Amazon has launched new metrics for brands advertising on the platform to better understand their audiences and who is buying on the platform. There are four new metrics that offer new-to-brand insights for advertisers. The metrics give an idea of what percent of purchasers and orders are new to brand versus returning customers coming from your ads. This level of insight is great for learning how much it costs to reach new users with your campaigns and products. It can also influence your keyword targeting in your campaigns.
As of now, the new metrics are for video and display ads on the Amazon DSP platform and for Sponsored Brands ads on the self-service platform on Campaign Manager for Seller central and the Advertising Console for Vendor Central merchants. The metrics are not currently available for the Sponsored Product Ads.
Let’s break down the new metrics and offer some ideas on how they can influence your advertising strategy.
New-to-Brand Orders and % Of Orders New-To-Brand
The New-to-Brand Orders metric informs you how many orders are from customers who have not interacted with your Brand on Amazon over the prior year. These are new customers you have likely not reached with your products previously.
The % Of Orders New-To-Brand gives a percentage of orders that are from new purchasers versus overall orders for that campaign from return purchasers. A campaign with a higher percentage is going to be one that has products that are more often found and purchased by new users and for a lower percentage, it means the products are purchased more often by returning users.
For the campaigns with a high number of new-to-brand orders and a higher percentage of new-to-brand purchasers, I would recommend using the products in those campaigns for competitor targeting. Create keywords around competitor products similar to the products that are bringing in new users. You know those products are often chosen by newer users, so they would likely be good products to steer shoppers away from competitors and toward your products.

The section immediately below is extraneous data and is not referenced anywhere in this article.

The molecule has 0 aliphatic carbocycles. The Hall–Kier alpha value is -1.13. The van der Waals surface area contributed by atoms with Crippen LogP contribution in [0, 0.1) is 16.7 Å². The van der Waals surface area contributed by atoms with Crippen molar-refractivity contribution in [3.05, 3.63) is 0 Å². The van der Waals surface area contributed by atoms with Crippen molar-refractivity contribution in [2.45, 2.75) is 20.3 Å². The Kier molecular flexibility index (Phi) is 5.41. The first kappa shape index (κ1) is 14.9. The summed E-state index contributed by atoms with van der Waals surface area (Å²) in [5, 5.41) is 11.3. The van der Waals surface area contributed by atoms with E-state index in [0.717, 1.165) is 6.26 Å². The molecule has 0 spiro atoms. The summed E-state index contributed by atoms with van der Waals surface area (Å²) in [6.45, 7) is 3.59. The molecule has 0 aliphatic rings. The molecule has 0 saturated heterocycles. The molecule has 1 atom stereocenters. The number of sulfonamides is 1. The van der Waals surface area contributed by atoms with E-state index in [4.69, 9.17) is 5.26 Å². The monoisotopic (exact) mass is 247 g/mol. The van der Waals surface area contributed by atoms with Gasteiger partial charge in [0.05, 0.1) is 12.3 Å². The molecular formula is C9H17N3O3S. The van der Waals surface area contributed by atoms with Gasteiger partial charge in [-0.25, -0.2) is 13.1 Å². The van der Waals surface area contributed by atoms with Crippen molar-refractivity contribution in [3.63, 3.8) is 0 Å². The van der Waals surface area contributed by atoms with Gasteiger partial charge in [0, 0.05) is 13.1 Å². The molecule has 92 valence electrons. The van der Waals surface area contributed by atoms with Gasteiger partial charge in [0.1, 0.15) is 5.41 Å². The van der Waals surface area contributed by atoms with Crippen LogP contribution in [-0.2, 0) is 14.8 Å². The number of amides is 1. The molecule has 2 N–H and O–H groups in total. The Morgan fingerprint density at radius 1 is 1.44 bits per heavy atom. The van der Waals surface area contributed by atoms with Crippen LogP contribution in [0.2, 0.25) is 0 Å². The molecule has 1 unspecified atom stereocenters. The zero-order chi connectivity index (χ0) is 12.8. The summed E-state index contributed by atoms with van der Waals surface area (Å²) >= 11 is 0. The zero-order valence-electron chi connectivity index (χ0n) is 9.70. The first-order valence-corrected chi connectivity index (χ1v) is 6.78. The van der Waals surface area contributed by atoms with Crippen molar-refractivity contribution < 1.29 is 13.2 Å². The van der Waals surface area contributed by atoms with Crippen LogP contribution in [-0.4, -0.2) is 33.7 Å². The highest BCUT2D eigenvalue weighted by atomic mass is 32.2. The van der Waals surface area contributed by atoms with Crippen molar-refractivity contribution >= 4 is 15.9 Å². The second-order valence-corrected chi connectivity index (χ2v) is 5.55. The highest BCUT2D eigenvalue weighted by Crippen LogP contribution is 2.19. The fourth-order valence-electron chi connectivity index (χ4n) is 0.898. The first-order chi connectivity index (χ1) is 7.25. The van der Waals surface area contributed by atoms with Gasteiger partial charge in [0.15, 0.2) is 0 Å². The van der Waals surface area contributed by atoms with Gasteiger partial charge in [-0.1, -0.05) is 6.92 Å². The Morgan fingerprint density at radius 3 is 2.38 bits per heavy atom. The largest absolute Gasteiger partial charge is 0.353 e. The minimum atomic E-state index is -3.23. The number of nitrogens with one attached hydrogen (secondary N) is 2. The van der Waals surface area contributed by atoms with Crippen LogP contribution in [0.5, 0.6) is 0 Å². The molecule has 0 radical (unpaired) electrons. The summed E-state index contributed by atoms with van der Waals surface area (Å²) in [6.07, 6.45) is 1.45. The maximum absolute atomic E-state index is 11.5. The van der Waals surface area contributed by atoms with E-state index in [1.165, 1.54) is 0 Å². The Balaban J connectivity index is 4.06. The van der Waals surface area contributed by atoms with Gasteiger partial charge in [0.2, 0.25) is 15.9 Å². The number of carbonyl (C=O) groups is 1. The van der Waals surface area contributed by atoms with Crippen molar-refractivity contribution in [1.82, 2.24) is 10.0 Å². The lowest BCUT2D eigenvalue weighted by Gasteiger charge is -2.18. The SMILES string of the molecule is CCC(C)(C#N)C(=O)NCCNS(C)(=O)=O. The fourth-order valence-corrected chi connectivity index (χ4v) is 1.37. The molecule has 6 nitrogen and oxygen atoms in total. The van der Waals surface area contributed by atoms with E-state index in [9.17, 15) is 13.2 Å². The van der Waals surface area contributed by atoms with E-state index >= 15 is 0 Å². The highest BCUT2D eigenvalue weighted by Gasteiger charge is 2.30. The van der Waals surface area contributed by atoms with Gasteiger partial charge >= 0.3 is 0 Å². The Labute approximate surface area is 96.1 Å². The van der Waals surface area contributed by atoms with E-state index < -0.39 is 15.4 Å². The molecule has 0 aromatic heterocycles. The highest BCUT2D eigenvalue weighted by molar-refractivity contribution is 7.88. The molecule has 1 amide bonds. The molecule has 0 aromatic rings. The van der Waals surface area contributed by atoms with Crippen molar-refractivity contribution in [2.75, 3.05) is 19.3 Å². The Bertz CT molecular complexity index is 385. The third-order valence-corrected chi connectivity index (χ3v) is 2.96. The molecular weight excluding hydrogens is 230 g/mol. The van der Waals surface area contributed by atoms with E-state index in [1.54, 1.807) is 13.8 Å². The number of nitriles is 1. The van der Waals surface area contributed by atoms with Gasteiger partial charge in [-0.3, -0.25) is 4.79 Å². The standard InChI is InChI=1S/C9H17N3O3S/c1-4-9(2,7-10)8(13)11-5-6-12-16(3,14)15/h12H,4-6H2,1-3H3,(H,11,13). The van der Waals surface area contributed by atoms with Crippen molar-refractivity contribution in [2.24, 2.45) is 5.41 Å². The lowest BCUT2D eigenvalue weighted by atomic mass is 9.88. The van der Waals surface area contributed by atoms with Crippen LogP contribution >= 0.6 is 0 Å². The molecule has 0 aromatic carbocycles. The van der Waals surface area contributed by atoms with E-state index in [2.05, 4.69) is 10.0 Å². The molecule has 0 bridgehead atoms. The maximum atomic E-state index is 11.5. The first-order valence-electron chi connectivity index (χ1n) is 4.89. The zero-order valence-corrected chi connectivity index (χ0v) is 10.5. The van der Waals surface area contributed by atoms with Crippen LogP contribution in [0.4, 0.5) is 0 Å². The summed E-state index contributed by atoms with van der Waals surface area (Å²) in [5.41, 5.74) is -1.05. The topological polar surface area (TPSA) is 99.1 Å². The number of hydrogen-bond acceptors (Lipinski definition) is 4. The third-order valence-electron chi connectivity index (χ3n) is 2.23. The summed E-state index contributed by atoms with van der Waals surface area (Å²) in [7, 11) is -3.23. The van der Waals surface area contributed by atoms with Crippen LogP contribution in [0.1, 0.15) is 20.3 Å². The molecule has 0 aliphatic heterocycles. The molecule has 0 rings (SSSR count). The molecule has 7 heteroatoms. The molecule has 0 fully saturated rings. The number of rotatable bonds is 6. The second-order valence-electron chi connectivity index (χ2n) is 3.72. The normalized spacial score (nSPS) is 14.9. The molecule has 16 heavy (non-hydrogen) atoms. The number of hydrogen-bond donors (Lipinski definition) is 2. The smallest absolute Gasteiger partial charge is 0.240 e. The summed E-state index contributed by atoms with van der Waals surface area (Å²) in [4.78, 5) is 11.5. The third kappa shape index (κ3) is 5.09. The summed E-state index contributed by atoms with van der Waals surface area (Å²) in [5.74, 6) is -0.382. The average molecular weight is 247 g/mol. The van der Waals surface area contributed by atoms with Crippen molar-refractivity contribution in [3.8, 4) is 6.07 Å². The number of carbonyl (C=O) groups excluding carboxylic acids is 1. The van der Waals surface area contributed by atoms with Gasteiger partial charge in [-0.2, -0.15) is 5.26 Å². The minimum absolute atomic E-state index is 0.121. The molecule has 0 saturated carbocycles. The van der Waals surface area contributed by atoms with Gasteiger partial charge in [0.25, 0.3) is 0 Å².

With campaigns that have a higher number of return purchaser orders and lower new-user percentage, use those for brand searches to ensure the products most often bought over and over are showing up when people search your brand. You can assume if they are searching for your brand that they have likely purchased from you previously. Having the products they are most likely to purchase at top of page ensures your competitors have a harder time stealing those customers from you.
New-to-Brand Sales and % of Sales New-to-Brand
The New-to-Brand sales reports how much revenue you received from purchasers who have not interacted with your brand in the prior year, very similar to the New-to-Brand Orders metric. The % of Sales New-to-Brand shows how much revenue can be attributed to new-to-brand purchasers.
These metrics can also influence your keyword targeting. If, for example, you have niche or expensive products that you advertise versus products bought frequently, looking at sale revenue over order volume makes more sense since there would not be enough order volume to make a decision. You can look at overall new sale revenue and choose from the highest earners.
These are really cool metrics being introduced by Amazon. Being able to see how many purchasers are new versus returning is a great metric of data to have and can have a solid impact on strategy. Being able to know what products are being purchased frequently by return users and what are being purchased by new users can shape how you target people and what products you focus spend on. At this point, my only complaint is that I cannot use the metrics with Sponsored Product ads, which tend to be the most popular ad type and the one I normally recommend starting with. However, with the New-to-Brand metrics in the account now, I might soon be switching that recommendation to Sponsored Brand ads to get that data sooner.
Have you seen the New-to-Brand metrics in your account? Are you using them in your strategy? Let me know on Twitter!
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Author: Tanner Schroeder
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